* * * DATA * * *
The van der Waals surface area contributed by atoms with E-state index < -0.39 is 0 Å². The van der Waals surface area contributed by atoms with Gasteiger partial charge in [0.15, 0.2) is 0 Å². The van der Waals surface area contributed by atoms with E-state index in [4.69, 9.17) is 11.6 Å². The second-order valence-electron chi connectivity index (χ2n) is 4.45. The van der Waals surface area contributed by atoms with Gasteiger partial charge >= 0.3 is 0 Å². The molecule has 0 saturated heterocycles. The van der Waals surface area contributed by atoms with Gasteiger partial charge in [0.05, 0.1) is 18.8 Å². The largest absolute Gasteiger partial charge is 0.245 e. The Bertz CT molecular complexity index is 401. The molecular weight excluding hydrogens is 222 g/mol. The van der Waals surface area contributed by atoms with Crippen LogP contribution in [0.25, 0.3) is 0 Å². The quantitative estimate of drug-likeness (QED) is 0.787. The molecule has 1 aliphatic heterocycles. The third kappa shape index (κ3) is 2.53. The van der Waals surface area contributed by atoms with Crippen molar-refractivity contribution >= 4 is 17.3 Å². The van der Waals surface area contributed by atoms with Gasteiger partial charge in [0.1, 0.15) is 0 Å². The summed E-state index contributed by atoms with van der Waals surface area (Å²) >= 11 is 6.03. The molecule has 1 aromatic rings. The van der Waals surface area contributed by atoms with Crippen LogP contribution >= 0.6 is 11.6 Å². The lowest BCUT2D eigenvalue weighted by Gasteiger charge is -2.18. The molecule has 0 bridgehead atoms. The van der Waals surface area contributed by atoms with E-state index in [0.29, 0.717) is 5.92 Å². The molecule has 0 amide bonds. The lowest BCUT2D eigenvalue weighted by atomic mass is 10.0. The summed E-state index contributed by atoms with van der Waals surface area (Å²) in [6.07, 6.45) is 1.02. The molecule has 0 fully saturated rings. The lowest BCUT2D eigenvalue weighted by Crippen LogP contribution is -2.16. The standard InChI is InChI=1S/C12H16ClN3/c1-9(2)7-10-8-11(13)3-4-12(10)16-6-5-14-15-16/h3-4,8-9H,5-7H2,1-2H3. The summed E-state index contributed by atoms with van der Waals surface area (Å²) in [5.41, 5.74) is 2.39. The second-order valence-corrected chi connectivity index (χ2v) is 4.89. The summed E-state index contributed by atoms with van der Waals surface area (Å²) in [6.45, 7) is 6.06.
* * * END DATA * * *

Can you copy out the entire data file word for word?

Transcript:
The van der Waals surface area contributed by atoms with E-state index < -0.39 is 0 Å². The van der Waals surface area contributed by atoms with Gasteiger partial charge in [0.15, 0.2) is 0 Å². The van der Waals surface area contributed by atoms with E-state index in [4.69, 9.17) is 11.6 Å². The second-order valence-electron chi connectivity index (χ2n) is 4.45. The van der Waals surface area contributed by atoms with Gasteiger partial charge >= 0.3 is 0 Å². The molecule has 0 saturated heterocycles. The van der Waals surface area contributed by atoms with Gasteiger partial charge in [0.05, 0.1) is 18.8 Å². The largest absolute Gasteiger partial charge is 0.245 e. The Bertz CT molecular complexity index is 401. The molecular weight excluding hydrogens is 222 g/mol. The van der Waals surface area contributed by atoms with Crippen LogP contribution in [0.25, 0.3) is 0 Å². The quantitative estimate of drug-likeness (QED) is 0.787. The molecule has 1 aliphatic heterocycles. The third kappa shape index (κ3) is 2.53. The van der Waals surface area contributed by atoms with Crippen molar-refractivity contribution >= 4 is 17.3 Å². The van der Waals surface area contributed by atoms with Gasteiger partial charge in [0.1, 0.15) is 0 Å². The summed E-state index contributed by atoms with van der Waals surface area (Å²) >= 11 is 6.03. The molecule has 1 aromatic rings. The van der Waals surface area contributed by atoms with Crippen LogP contribution >= 0.6 is 11.6 Å². The lowest BCUT2D eigenvalue weighted by Gasteiger charge is -2.18. The molecule has 0 bridgehead atoms. The van der Waals surface area contributed by atoms with E-state index in [0.29, 0.717) is 5.92 Å². The molecule has 0 amide bonds. The lowest BCUT2D eigenvalue weighted by atomic mass is 10.0. The summed E-state index contributed by atoms with van der Waals surface area (Å²) in [6.07, 6.45) is 1.02. The molecule has 0 fully saturated rings. The lowest BCUT2D eigenvalue weighted by Crippen LogP contribution is -2.16. The standard InChI is InChI=1S/C12H16ClN3/c1-9(2)7-10-8-11(13)3-4-12(10)16-6-5-14-15-16/h3-4,8-9H,5-7H2,1-2H3. The summed E-state index contributed by atoms with van der Waals surface area (Å²) in [5.41, 5.74) is 2.39. The second-order valence-corrected chi connectivity index (χ2v) is 4.89. The summed E-state index contributed by atoms with van der Waals surface area (Å²) in [6.45, 7) is 6.06.